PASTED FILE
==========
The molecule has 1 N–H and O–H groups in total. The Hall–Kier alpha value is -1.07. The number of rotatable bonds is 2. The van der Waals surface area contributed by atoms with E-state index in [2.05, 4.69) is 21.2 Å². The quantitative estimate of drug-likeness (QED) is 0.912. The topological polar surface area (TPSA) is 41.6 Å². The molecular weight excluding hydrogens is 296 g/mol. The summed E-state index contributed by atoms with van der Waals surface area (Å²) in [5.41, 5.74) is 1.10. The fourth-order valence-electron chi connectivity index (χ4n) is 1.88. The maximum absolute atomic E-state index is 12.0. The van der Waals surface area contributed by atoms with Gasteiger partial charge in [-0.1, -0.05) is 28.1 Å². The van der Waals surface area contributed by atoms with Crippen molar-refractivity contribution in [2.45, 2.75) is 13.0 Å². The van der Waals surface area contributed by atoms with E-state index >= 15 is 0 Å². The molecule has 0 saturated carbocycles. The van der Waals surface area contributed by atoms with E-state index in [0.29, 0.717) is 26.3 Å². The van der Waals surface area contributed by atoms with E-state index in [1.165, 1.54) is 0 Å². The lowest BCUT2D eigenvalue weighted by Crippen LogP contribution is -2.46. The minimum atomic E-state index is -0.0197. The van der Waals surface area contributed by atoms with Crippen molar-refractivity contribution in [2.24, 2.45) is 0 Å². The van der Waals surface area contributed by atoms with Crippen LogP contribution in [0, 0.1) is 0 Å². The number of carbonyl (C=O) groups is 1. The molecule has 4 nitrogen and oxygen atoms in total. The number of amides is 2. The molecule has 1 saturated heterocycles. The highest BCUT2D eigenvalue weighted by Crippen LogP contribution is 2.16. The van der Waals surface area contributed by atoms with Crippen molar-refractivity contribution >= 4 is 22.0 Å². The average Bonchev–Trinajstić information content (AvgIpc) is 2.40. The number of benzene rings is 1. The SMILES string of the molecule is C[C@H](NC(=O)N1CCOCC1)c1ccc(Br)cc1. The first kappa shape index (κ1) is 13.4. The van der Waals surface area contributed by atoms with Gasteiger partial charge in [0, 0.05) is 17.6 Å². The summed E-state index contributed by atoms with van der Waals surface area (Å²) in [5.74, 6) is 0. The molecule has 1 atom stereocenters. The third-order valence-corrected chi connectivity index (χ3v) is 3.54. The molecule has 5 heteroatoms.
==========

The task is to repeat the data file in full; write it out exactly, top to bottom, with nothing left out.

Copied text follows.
The molecule has 1 N–H and O–H groups in total. The Hall–Kier alpha value is -1.07. The number of rotatable bonds is 2. The van der Waals surface area contributed by atoms with E-state index in [2.05, 4.69) is 21.2 Å². The quantitative estimate of drug-likeness (QED) is 0.912. The topological polar surface area (TPSA) is 41.6 Å². The molecular weight excluding hydrogens is 296 g/mol. The summed E-state index contributed by atoms with van der Waals surface area (Å²) in [5.41, 5.74) is 1.10. The fourth-order valence-electron chi connectivity index (χ4n) is 1.88. The maximum absolute atomic E-state index is 12.0. The van der Waals surface area contributed by atoms with Gasteiger partial charge in [-0.1, -0.05) is 28.1 Å². The van der Waals surface area contributed by atoms with Crippen molar-refractivity contribution in [2.45, 2.75) is 13.0 Å². The van der Waals surface area contributed by atoms with E-state index >= 15 is 0 Å². The molecule has 0 saturated carbocycles. The van der Waals surface area contributed by atoms with E-state index in [0.29, 0.717) is 26.3 Å². The van der Waals surface area contributed by atoms with E-state index in [1.165, 1.54) is 0 Å². The lowest BCUT2D eigenvalue weighted by Crippen LogP contribution is -2.46. The minimum atomic E-state index is -0.0197. The van der Waals surface area contributed by atoms with Crippen molar-refractivity contribution in [2.24, 2.45) is 0 Å². The van der Waals surface area contributed by atoms with Crippen LogP contribution in [0, 0.1) is 0 Å². The number of carbonyl (C=O) groups is 1. The molecule has 4 nitrogen and oxygen atoms in total. The number of amides is 2. The molecule has 1 saturated heterocycles. The highest BCUT2D eigenvalue weighted by Crippen LogP contribution is 2.16. The van der Waals surface area contributed by atoms with Crippen molar-refractivity contribution >= 4 is 22.0 Å². The average Bonchev–Trinajstić information content (AvgIpc) is 2.40. The number of benzene rings is 1. The SMILES string of the molecule is C[C@H](NC(=O)N1CCOCC1)c1ccc(Br)cc1. The first kappa shape index (κ1) is 13.4. The van der Waals surface area contributed by atoms with Gasteiger partial charge in [0, 0.05) is 17.6 Å². The summed E-state index contributed by atoms with van der Waals surface area (Å²) in [5.74, 6) is 0. The molecule has 1 atom stereocenters. The third-order valence-corrected chi connectivity index (χ3v) is 3.54. The molecule has 5 heteroatoms.